Lago di Como

Villa Rosa Tea is our new discovery on Lake Como, otherwise know for grand hotels, and one particular celebrity. Our find is an historic maison which dates back to 1870, with its own private lakeside gardens and a darsena – this is our all-time favourite word in the Italian language, meaning boathouse. The daydreams start rolling right here…!  Francesca and Lucia, the sisters behind this impressive structure, have overseen every exquisite detail and they run the property first-hand, ensuring all areas are up to their own personal and impeccable standards.  This private villa is made for a dream vacation surrounded by nature, mingling with the scents of flowers typical of the region, paired with local dishes prepared by a chef who is on duty as required.  Enjoy the most beautiful lake in the world – if you are in the area this summer, you must dash in to see it!

Lago d’Orta

Meanwhile, in the same region of this Italian Lake district, enjoy a stroll in the early morning sun which warms up the mists around the monastery on the island of San Giulio on Lake Orta. This jewel of a lake lies in the Piemonte region, and the monastery on the island sees the nuns wake up every day to the most exceptional views, looking onto a place where time has stood still and has no measure. Sadly, there is no way of staying on this island, but there are some exquisite villas and classic hotels around the shore, which have a panorama of San Giulio.

 The Italian Lakes are the wonder that time forgot. Once top of the bucket list on the Grand Tour, modern grand tourists have been seduced by long-haul wonders in the Far East, India and the Antipodes. The millennials think there is only one lake (Como) and one person goes there (George Clooney). And they’ll go there one day, when they’re old, as meanwhile there’s such a lot of world to see,” quotes Victoria Mather, in her in-depth travel feature in Vanity Fair.In short, the Italian Lakes have become like the British Museum or the National Gallery: absolutely marvellous, we’re thrilled they are there but rarely visit, as they are in our own backyard.”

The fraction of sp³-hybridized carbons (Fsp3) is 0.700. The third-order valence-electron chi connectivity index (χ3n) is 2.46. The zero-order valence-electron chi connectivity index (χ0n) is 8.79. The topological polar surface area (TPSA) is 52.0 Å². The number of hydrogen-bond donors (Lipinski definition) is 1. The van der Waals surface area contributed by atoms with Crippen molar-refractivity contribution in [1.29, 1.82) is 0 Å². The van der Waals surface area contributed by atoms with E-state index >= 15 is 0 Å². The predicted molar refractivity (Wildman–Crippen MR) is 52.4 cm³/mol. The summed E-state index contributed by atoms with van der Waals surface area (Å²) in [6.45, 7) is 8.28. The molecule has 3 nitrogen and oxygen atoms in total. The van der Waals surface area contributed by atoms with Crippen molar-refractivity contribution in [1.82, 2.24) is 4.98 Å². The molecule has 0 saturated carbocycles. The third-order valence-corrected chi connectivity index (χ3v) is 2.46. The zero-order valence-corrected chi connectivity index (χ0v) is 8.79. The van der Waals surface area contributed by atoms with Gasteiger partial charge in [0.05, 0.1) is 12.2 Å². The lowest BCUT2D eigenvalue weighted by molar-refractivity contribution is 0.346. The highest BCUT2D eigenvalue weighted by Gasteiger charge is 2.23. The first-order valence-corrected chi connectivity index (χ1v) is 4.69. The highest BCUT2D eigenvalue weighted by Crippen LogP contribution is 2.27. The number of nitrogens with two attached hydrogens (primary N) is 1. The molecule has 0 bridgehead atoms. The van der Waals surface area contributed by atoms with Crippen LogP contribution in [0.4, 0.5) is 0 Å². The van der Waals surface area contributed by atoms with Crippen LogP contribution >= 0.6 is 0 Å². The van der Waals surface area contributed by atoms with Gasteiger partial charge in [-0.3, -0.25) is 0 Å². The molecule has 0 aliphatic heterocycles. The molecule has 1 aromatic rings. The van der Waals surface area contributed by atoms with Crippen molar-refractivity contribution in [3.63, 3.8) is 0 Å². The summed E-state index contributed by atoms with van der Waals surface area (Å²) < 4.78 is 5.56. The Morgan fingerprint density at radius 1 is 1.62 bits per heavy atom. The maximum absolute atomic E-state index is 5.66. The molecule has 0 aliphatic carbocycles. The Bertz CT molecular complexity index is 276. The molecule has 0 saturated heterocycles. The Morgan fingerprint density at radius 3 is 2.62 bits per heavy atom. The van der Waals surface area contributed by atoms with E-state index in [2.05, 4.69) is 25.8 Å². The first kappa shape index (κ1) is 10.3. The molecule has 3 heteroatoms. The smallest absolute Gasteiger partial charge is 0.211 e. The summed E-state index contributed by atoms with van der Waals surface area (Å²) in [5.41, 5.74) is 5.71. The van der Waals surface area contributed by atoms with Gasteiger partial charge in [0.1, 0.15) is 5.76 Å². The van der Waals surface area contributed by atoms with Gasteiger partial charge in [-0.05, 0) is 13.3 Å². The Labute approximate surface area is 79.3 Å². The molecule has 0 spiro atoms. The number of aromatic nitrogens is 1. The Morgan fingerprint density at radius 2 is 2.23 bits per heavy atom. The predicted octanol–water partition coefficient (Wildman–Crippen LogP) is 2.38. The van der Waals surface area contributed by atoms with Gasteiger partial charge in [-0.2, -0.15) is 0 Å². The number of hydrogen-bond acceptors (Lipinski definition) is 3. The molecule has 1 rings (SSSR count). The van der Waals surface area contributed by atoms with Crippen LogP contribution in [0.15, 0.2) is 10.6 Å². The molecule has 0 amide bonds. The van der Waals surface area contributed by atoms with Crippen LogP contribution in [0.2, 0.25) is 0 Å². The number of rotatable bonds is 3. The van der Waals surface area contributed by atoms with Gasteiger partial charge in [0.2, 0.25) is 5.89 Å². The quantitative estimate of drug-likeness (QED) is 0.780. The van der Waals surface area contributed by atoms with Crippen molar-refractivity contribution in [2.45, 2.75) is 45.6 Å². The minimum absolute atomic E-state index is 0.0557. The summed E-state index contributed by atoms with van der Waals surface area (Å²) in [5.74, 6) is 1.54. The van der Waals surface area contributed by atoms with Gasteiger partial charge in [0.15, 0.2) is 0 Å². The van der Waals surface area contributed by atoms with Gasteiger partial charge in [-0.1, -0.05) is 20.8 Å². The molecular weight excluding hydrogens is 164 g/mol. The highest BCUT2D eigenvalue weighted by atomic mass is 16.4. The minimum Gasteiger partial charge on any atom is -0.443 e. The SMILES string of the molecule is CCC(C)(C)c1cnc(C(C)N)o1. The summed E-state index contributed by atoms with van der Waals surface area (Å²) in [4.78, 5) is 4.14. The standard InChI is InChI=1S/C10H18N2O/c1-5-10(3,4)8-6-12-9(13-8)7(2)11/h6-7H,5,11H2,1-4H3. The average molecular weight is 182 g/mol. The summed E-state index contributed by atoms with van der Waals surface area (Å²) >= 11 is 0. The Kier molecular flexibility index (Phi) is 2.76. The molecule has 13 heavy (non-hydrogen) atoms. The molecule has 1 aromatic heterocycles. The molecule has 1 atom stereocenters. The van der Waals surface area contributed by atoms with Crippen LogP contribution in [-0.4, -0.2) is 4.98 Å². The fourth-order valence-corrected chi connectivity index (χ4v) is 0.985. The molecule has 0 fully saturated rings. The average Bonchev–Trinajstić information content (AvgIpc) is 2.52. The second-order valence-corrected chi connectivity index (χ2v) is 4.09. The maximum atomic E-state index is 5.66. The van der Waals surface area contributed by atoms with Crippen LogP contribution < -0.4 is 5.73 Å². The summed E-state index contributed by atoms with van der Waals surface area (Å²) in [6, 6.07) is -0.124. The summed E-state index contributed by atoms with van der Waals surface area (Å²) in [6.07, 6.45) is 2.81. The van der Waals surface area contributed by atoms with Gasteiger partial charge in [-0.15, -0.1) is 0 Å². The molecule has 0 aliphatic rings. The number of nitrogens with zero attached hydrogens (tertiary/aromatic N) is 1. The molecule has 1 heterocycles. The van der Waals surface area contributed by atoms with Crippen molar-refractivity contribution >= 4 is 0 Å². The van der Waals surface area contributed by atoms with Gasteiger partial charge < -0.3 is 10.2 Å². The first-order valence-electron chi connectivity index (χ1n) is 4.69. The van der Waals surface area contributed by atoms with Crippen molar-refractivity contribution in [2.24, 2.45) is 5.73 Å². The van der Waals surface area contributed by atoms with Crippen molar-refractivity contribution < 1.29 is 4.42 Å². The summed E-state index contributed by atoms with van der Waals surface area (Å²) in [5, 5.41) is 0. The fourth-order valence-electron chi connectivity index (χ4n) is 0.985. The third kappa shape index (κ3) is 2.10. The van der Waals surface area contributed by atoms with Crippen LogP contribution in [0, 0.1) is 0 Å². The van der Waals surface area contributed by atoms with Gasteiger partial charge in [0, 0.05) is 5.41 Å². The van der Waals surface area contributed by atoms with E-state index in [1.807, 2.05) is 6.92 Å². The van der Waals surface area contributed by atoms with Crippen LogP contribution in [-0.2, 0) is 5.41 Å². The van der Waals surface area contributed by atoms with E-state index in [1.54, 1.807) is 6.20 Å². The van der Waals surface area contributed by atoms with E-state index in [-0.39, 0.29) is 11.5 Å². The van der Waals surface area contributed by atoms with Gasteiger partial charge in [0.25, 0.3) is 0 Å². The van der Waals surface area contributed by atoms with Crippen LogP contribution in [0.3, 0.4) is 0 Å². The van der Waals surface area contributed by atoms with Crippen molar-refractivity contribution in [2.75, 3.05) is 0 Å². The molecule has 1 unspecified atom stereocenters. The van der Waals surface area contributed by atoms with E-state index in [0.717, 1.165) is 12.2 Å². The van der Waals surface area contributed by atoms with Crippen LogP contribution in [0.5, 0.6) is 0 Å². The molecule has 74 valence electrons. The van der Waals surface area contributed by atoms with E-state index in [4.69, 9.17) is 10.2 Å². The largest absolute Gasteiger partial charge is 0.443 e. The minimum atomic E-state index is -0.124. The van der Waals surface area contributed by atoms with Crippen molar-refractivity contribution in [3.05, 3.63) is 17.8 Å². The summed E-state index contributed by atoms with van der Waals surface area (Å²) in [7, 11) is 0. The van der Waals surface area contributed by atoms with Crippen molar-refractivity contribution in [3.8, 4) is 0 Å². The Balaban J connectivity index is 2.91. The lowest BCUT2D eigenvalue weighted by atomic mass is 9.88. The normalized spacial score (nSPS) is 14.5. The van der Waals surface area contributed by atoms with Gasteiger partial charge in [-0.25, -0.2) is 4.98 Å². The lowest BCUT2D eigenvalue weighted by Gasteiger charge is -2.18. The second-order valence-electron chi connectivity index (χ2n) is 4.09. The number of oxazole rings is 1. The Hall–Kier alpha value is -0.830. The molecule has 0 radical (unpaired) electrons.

Lago Maggiore

The longest lake at 65km and the largest in Italy, this is the “sister” lake to the others (possibly the elder sister), reaching from the Swiss border down to Sesto Calende, where it becomes a tributary of the River Po.  Dotted with islands, the main three not to miss are Isola Bella for its gardens inspired by Versailles, Isola Madre for the botanical gardens and the papalce of the Borromeo family who still own most of the lake, and Isola dei Pescatori.  Try to get to the latter around lunch or dinner-time, to book the Toscanini table with an outrageous view at Hotel Ristorante Verbano.  Otherwise, aim for the newly opened Osteria ARA36, built in the original shop of Ugo Aga who used to “ride the lake” on a floating motorcycle – although you don’t have to travel this way nowadays!  Simply take a boat from Stresa, Baveno, Carciano, Pallanza, Intra, Laveno, Angera Locarno or Arona – there is plenty of choice for one lake.

Lago di Varese

A small, still but very pretty lake – often used for training international rowing teams and in particular for Olympic teams.  The lake has its own small island too – Isolino Virginia, a prehistoric pile dwelling.  This romantic spot on these tranquil waters became a Unesco World Heritage site in 2011, and is also a nature reserve, surrounded by lotus flowers, reeds, lillies and wild trees.  It now also hosts colourful summer events and concerts on the island.  Arrive by 7pm in Biandronno to take the only ferry there is to the island’s only restaurant, La Tana dell’Isolino, now run very successfully by the Tana dell’Orso of Mustonate, followed by an experience you can only enjoy on a Friday or Saturday night, where you can be surprised by talks on ecology or on cookery, or even concerts such as a 25-strong harp recital or a 6-piece jazz band.  As well as being a haven for flora and bird watching, the island also houses a priceless archaeological park which has an age-old Neolithic structure on display, casually in the grass, dating back to 4800-4680 BC.